The Dodgers continued to flex their new financial muscles by landing the prize of the free agent class, pitcher Zack Greinke.
The 2009 Cy Young winner will be rocking Dodger Blue to the tune of 6 years/$147 million.
On top of that, the Dodgers re-asserted their presence on the international scene by signing ace Korean pitcher Hyun-Jin Ryu to a 6 year/$36 million deal.
Since the Guggenheim partners took over ownership of the team, the Dodgers have more than doubled their 2012 Opening Day payroll.
Not to be outdone, the Angels, who endured a similarly disappointing finish to their 2012 season, surprised everyone by signing Texas Rangers slugger Josh Hamilton to a 5 year/$125 million deal.
In an offseason, where perennial spenders like the Yankees, Red Sox and Phillies were not major players on the free agent market, the Blue Jays continued to make their push for their first postseason in 20 years by acquiring NL Cy Young winner R.A. Dickey from the New York Mets.
Here’s a look at some of the offseason’s winners and losers (so far).
Dodgers: Everyone knew the Dodgers would come into the Winter Meetings looking to spend big, and that’s exactly what they did, and smartly might I add.
After stacking the lineup during the regular season, GM Ned Colletti went out and bolstered an already solid pitching staff, and took it to a championship level with the additions of Greinke and Ryu.
The Dodgers now have a projected payroll of $213 million for 2013. Where is all the money coming from? A potential $6 billion TV deal that will be negotiated next season.
Not only did the Dodgers strengthen their pitching staff, they have added a buzz around the team that will surely pay off in 2013.
Angels: The Angels had quietly been making smaller moves, trading reliever Jordan Walden to the Atlanta Braves for starter Tommy Hanson, bolstering their bullpen with the signings of Ryan Madson and Sean Burnett, and even adding former Dodger Joe Blanton. But, they landed the other big fish of the offseason, signing Josh Hamilton to a five year deal.
Hamilton will join Albert Pujols and AL Rookie of the Year Mike Trout to round out arguably one of baseball’s best lineups.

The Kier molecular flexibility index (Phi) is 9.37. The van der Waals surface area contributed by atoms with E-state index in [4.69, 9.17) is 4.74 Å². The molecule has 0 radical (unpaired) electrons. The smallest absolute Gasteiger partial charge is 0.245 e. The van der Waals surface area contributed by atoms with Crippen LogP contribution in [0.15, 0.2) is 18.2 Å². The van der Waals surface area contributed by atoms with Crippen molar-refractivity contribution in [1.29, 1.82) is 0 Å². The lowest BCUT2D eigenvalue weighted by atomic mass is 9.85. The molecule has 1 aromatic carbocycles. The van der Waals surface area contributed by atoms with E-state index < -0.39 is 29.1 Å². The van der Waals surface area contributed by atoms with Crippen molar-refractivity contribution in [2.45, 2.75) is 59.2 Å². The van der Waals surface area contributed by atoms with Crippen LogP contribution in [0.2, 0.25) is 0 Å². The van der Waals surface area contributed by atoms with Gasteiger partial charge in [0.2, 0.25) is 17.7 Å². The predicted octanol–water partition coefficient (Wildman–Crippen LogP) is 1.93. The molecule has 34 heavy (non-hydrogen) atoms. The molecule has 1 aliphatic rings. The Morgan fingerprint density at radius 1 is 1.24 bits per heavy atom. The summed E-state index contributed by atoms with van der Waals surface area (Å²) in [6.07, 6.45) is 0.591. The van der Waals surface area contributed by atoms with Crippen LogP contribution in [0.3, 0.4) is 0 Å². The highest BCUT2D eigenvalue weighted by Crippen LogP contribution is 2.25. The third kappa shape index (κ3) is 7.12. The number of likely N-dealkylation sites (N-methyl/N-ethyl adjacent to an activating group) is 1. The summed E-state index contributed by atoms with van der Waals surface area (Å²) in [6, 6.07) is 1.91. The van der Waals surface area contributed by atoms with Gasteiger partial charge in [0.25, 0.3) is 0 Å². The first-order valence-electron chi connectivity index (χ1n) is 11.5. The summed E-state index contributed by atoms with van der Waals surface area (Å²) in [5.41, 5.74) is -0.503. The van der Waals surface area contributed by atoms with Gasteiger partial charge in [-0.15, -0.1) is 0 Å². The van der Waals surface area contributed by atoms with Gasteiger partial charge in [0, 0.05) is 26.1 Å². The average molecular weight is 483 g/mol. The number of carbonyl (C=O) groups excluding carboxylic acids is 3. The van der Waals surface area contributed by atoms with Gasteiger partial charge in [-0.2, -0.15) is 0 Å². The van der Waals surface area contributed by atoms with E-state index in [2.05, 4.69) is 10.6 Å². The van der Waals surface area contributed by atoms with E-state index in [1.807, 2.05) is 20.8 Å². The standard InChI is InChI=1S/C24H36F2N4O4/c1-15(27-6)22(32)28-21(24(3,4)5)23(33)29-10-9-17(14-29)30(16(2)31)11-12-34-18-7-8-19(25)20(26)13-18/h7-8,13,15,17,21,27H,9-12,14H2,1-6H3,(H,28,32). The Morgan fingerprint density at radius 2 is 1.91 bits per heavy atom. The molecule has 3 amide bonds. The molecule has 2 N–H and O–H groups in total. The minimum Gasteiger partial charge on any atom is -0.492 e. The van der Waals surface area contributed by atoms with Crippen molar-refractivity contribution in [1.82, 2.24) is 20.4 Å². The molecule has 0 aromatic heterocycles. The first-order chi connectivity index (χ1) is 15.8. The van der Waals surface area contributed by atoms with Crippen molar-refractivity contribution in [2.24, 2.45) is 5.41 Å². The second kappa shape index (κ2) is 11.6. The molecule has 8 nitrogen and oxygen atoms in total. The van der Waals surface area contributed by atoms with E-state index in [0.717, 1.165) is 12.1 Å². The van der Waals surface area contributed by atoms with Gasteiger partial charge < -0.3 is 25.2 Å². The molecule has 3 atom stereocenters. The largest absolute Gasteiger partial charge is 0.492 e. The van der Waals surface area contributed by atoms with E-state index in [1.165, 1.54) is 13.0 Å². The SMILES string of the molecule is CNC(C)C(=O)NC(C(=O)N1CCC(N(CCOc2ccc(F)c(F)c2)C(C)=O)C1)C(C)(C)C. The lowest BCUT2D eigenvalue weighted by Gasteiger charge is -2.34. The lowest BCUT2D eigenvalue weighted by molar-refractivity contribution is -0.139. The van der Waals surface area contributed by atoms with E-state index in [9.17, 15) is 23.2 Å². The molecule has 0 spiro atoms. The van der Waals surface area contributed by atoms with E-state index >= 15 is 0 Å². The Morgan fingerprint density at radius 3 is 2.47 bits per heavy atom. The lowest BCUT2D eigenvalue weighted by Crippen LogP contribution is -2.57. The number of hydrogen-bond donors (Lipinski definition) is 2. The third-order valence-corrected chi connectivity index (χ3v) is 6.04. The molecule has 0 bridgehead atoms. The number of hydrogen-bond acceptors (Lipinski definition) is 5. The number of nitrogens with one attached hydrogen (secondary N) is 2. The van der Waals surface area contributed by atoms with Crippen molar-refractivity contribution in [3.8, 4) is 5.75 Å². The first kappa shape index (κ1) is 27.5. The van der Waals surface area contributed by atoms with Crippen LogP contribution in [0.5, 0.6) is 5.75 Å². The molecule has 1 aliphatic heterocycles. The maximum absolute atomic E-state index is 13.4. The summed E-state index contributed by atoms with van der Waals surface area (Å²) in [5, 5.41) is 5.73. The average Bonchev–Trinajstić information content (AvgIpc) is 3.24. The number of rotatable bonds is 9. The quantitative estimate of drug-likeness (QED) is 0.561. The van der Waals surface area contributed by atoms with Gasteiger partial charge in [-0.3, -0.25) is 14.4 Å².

Blue Jays: Continuing with the theme of starting pitching, the Blue Jays continued to augment their team in a diminished AL East by adding Dickey. They also signed him to a 2-year/$25 million extension. Dickey will be at the forefront of a revamped Blue Jays rotation that now features Dickey, Mark Buehrle, and Josh Johnson.
Rangers: After failing to land Zack Greinke, or any of the top free agent pitchers available, the Rangers were blindsided by losing their long-time star Josh Hamilton to the rival Angels. Much like any relationship that goes sour, it appears there was miscommunication between Hamilton and the Rangers. The Rangers were more than willing to let Hamilton explore the market, but apparently they thought Hamilton would let them match the offer.
Not so, and just as soon as you can say dismissed, Hamilton was donning Angel red.
But, that’s not all the Rangers lost. C/1B Mike Napoli defected to the Red Sox and they traded away their other stalwart, Michael Young, to the Phillies.
Had it been known the team would lose Hamilton, GM Jon Daniels might not have traded away Young.
Not only are the Rangers well behind the Angels now, they might be worse off than the A’s too.
Yankees: We’re used to seeing the pinstripes drop the most cash on free agents on a yearly basis, but not so this year.
The Yankees’ biggest moves include signing Kevin Youkilis to a one-year deal, and signing veteran outfielder Ichiro Suzuki to a two-year deal.
Money has been so tight in the Bronx this offseason, they even let Russell Martin walk and go to the Pittsburgh Pirates.